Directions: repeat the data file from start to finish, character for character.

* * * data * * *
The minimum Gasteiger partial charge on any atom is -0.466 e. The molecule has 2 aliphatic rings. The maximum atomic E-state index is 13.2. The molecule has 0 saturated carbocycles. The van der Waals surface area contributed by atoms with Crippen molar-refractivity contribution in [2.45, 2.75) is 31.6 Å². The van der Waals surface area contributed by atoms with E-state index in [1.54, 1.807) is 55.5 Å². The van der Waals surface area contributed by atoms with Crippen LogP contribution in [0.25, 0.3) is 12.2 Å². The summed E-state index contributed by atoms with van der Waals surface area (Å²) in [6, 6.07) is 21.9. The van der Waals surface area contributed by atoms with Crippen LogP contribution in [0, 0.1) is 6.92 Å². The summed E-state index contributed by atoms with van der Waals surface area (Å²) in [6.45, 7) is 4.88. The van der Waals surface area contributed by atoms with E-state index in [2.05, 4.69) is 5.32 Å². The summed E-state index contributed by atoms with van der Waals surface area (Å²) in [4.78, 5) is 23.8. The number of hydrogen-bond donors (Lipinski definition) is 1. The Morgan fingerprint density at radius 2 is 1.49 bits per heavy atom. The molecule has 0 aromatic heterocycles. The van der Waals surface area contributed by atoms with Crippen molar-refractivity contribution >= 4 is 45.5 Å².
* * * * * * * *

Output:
The minimum Gasteiger partial charge on any atom is -0.466 e. The molecule has 2 aliphatic rings. The maximum atomic E-state index is 13.2. The molecule has 0 saturated carbocycles. The van der Waals surface area contributed by atoms with Crippen molar-refractivity contribution in [2.45, 2.75) is 31.6 Å². The van der Waals surface area contributed by atoms with E-state index in [1.54, 1.807) is 55.5 Å². The van der Waals surface area contributed by atoms with Crippen LogP contribution in [0.25, 0.3) is 12.2 Å². The summed E-state index contributed by atoms with van der Waals surface area (Å²) in [6, 6.07) is 21.9. The van der Waals surface area contributed by atoms with Crippen LogP contribution in [0, 0.1) is 6.92 Å². The summed E-state index contributed by atoms with van der Waals surface area (Å²) in [6.45, 7) is 4.88. The van der Waals surface area contributed by atoms with E-state index in [2.05, 4.69) is 5.32 Å². The summed E-state index contributed by atoms with van der Waals surface area (Å²) in [4.78, 5) is 23.8. The number of hydrogen-bond donors (Lipinski definition) is 1. The Morgan fingerprint density at radius 2 is 1.49 bits per heavy atom. The molecule has 0 aromatic heterocycles. The van der Waals surface area contributed by atoms with Crippen molar-refractivity contribution >= 4 is 45.5 Å².